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Shooting non-repeatable events: weddings, recitals, plays, performances...


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Old December 11th, 2010, 01:36 PM   #1
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Nikon D3100 or Canon T2i?

Ok we went to the store to buy a couple of T2i's but the clerk indicated that since we will be using the cameras specifically for video, he suggested the new Nikon with its price and AF on video mode..so we hesitated and went back home and research more about D3100

Just starting to look around the web on the Nikons thought i'd ask people here have experience in using either cams specifically for weddings..
I know Steve Williams and Joel Peregrine uses the T2i.

Thanks,

Kren
Vertical Video Works* Winnipeg Videography
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Old December 11th, 2010, 02:37 PM   #2
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Hi Kren,

I can't speak for the Nikon but I know that after shooting more than 30 events with the T2i since April I'm very happy with the way its performed. A couple of related threads might help:

Canon 550D (T2i) vs Nikon D3100 [Archive] - nV News Forums
(There is a review down the page by someone that had both cameras to test.)

http://www.dvinfo.net/forum/canon-eo...100-video.html
"...A quick check of the specs for the camera show that it's far lower bitrate recording than the Canon (which is already marginal), it has less than half the pixels in that 3" LCD screen so focusing with it will nearly be impossible, and in fact, it doesn't appear to have manual control in video mode..."
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Old December 12th, 2010, 04:32 PM   #3
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Thanks for the links Joel , much appreciated...if you don't mind, what are some of the main issues you've had with the move to the T2i? Is the focusing and lack of tiltable LCD screen really a big deal?

Thanks,
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Old December 12th, 2010, 07:11 PM   #4
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I had a t2i and loved it. I don't think I ever missed the lack of AF on video. That's part of the reason I want a dslr in my rig....to make my own focus decisions! It does require practice and patience though!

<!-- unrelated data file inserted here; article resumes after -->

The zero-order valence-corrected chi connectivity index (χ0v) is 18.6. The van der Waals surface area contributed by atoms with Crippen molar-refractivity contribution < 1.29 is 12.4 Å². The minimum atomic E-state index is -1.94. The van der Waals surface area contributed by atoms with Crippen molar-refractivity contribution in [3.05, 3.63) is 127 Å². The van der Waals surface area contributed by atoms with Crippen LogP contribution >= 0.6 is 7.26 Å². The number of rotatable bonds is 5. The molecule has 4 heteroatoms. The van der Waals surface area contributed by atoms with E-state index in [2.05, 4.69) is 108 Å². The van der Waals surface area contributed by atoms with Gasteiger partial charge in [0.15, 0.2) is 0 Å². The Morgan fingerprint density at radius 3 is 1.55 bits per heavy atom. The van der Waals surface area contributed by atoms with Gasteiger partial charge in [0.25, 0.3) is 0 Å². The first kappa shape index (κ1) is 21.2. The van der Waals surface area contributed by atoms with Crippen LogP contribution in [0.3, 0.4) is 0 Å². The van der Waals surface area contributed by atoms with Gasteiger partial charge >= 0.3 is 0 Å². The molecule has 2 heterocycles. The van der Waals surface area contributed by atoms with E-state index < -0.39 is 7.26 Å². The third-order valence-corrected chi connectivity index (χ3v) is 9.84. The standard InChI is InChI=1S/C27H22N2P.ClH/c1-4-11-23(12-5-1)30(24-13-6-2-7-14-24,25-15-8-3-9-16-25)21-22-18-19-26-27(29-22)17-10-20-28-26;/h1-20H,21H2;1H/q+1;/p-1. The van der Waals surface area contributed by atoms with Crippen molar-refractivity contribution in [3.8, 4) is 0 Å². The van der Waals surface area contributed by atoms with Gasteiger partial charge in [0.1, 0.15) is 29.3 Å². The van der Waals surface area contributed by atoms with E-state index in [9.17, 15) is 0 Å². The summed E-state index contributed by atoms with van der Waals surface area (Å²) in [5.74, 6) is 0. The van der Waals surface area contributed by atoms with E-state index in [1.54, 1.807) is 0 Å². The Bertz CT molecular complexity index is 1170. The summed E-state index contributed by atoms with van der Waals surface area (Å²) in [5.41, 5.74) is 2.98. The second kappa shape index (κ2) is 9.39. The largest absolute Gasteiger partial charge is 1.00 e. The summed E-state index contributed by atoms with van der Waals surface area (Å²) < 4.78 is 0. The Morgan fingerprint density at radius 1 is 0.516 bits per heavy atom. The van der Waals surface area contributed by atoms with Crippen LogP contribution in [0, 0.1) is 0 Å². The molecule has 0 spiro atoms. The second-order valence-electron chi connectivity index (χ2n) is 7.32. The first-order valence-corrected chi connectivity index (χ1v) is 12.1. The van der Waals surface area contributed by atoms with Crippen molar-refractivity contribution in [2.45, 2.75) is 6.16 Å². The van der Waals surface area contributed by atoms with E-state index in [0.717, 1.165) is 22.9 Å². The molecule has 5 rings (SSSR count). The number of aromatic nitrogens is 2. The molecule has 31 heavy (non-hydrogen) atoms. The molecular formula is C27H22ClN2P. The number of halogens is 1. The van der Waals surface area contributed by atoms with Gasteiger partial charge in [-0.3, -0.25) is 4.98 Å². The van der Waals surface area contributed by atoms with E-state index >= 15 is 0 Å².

If it was a situation that called for AF, I'd use my videocamera!

I stepped up to the 7D for the HD output during recording and since I shoot a fair amount of action stills, the 8fps burst makes life a lot easier. There are a few other things that coerced me to ditch the t2i but certainly not picture quality.

Flip out screen would be cool in some situations but since I'm used to using my Z-finder, it wouldn't really make a difference to me.

Cant speak for the Nikon since I'm a Canon guy but I'm sure it does the job too. And if I had a dslr with autofocus during video, the only thing I think i would use it for would be when flying it on the Blackbird.
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Old December 13th, 2010, 01:37 AM   #5
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Hi Kren,

Quote:
Originally Posted by Kren Barnes View Post
Thanks for the links Joel , much appreciated...if you don't mind, what are some of the main issues you've had with the move to the T2i?
I was coming from HDV cameras, so same-day edits were a concern but the workflow is very comfortable. Archiving means more hard drives with mirrors for redundancy rather than putting tapes on a shelf. Synching so many clips with audio is simplified with Pluraleyes. The 12 minute shot limit is not a problem if you adjust how you shoot. Overheating wasn't an issue and I was out in the sun on some very hot, humid days. Audio quality isn't great so I use off-camera recorders for everything except the preparation. Overall the image quality trumped everything that presented a challenge.

Quote:
Originally Posted by Kren Barnes View Post
Is the focusing and lack of tiltable LCD screen really a big deal?
Not to me. Learning to manual focus well is a good thing. As for a flip-out screen - I have my eye on the viewfinder when its not on the steadicam with a wide angle lens. I found early on that using viewfinder on the LCD is mandatory for sharp focus with a DSLR. It can look sharp - but unless you look at the screen magnified it can be soft.
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Old December 13th, 2010, 06:08 AM   #6
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I read with interest the comments from the growing numbers who are using or switching to DSLRs and now the Panasonic AF101 for weddings. I have for many years use a variety of 'traditional' cameras and camcorders, mainly full size such as Panasonic DV200, Sony DSRs and currently JVC HM700. One thing I am curious about with fixed lens cameras that give beautiful artistic images is how you deal with spontaneity. For instance I may see a nice image of a bridesmaid singing during a hymn so I can zoom right in on her face but then move back to a wide shot of the bride and groom right in front of me. I do of course loose the zoom with a matched shot from another camera. As I understand it with a bright fast prime lens you are stuck with the fixed focal length and the zoom lenses for these cameras have a much smaller range and a less helpful iris aperture.
Do those of you who have changed from traditional camcorders change you shooting style to adapt to the limitations?
Do any of you shoot solo using only DSLRs?
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Old December 13th, 2010, 06:50 PM   #7
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Hi George,

Quote:
Originally Posted by George Kilroy View Post
Do any of you shoot solo using only DSLRs?
I do.
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